Placentitis is a common cause of foal loss and neonatal sepsis in horses. Mares with multiple previous foals, older mares, and mares with poor perineal conformation are most at risk of developing placentitis.

Most cases of placentitis arise from bacteria contaminating the cervix and entering the uterus, causing infection within the placenta. The infection results in the production of hormones that stimulate labour, leading to premature delivery or abortion of the developing fetus.

Symptoms of placentitis include premature udder development, streaming milk, and vaginal discharge. Ultrasound is the primary method for diagnosis, as it allows the veterinarian to evaluate the thickness of the placenta and the quality of the amniotic fluid. Other tests, such as hormone level testing, mammary secretion testing or vaginal discharge bacterial culture are also common.

Combination therapy with antimicrobials, anti-inflammatories, and supplementation with progesterone is most effective in treating placentitis. Treatment typically continues until the mare delivers the foal, to prevent recurrence of clinical signs and reduce health risks to the developing foal.

A breeding soundness examination helps identify risk factors for placentitis prior to breeding the mare. Procedures to reduce bacterial contamination of the vagina and cervix, such as a Caslick’s procedure, can help prevent placentitis.

Placentitis in Mares

Placentitis refers to inflammation of the placenta, an organ that develops in the uterus during pregnancy and that is responsible for providing oxygen and nutrients to the developing fetus.

Placentitis is estimated to affect 3-7% of pregnant mares, and can cause significant economic consequences for horse breeders. [1]

Mares with placentitis commonly abort their foals, and foals born alive often require hospitalization due to sepsis.

Early recognition, diagnosis and treatment are critical for maintaining the pregnancy and allowing full development of the growing foal.

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Causes of Placentitis

Most cases of placentitis are due to bacterial infections, notably from pathogens such as Streptococcus equi zooepidemicus, Escherichia coli, or Klebsiella. [2][3]

These bacteria are common in the environment, but infection is usually prevented by the tight seal of the cervix during pregnancy. [2]

In placentitis, bacteria contaminate the cervix and degrade the cervical plug, allowing bacterial entry into the otherwise sterile environment of the uterus.

Ascending Placentitis

When bacteria “ascend” the reproductive tract from the vagina and cervix to invade the uterus, this is called ascending placentitis. [2]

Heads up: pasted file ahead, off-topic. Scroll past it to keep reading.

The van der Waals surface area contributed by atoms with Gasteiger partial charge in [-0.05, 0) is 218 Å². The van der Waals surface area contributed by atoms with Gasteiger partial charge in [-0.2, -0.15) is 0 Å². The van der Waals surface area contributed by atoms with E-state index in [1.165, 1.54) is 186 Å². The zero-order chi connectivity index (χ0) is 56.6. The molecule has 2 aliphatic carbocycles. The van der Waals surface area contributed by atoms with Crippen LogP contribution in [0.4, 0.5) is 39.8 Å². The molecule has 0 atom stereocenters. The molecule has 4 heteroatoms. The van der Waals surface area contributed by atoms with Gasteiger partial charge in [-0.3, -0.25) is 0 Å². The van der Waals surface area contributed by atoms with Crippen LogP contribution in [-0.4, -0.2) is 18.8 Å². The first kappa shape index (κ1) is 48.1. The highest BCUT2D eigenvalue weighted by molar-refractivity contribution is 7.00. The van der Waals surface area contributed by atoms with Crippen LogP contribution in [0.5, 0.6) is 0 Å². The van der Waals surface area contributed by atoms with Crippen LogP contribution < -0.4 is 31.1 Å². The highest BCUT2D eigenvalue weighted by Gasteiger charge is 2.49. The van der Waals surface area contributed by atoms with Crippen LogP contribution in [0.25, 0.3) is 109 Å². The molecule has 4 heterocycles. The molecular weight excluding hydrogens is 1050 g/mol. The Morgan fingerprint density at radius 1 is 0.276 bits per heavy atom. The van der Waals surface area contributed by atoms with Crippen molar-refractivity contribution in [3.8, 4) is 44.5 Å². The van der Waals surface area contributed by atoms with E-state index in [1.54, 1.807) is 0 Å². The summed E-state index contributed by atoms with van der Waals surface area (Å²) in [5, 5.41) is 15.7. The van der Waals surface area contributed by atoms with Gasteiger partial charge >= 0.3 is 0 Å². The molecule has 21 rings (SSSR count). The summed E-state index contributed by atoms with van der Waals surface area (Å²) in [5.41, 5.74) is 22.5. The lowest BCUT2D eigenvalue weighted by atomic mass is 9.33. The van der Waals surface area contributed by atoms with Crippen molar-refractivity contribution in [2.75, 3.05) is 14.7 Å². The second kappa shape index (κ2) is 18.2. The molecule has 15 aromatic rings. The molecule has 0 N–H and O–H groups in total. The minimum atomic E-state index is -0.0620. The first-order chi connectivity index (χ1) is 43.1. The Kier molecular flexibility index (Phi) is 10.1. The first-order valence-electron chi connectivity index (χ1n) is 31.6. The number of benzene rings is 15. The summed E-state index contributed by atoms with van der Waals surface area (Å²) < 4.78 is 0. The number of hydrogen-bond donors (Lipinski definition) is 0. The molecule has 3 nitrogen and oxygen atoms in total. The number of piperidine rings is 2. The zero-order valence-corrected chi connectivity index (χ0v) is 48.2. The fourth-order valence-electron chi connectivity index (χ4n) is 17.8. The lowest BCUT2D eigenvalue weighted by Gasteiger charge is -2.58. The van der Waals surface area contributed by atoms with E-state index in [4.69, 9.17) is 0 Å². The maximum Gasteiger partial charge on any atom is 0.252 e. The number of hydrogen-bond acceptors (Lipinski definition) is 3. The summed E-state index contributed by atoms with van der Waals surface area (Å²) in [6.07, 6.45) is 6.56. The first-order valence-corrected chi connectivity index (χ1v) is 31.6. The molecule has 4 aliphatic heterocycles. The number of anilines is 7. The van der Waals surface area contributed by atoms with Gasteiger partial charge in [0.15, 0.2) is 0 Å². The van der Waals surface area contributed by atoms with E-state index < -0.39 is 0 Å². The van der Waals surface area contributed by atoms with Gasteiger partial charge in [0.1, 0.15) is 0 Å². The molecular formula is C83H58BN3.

Ascending placentitis most commonly causes thickening around the cervical star, the area of the placenta immediately adjacent to the cervix. [4] This form of placentitis is most common in mid-gestation, between 6 and 9 months.

Hematogenous Placentitis

Some forms of bacterial placentitis arise when bacteria from the mare’s bloodstream enter the placenta, leading to infection. This is referred to as hematogenous placentitis. [2]

Maternal infection by Leptospira is a common cause of hematogenous placentitis, and often results in abortion of the fetus between 7 and 9 months of gestation. [2] However, compared to other species, hematogenous placentitis is relatively rare in horses.

Nocardioform Placentitis

A unique form of bacterial placentitis is nocardioform placentitis, caused by Amycolatopsis, Crossiella and Streptomyces species.

The route of infection for nocardioform placentitis is unknown, however increased reports occur when there are hot, dry conditions in autumn. [5] Central Kentucky is primarily affected, however there have been reports worldwide. [5]

Placentas with nocardioform placentitis frequently have cystic lesions on the allantois, however this feature is not exclusive to this type of placentitis. [5]

Fungal Placentitis

Uncommonly, fungal infections can cause placentitis. Fungi associated with placentitis in horses include Aspergillus, Histoplasma and Candida. [3]

Most cases result from ascending infections, and usually occur during late gestation. [2]


Regardless of the cause of placentitis, the infection ultimately results in inflammation within the placenta. Inflammation leads to the production of prostaglandin, the major hormone that stimulates labour and uterine contractions. [3]

In early or mid-gestation, the activation of uterine contractions results in abortion of the developing fetus. With placentitis in late gestation, foals are either born small and undeveloped, or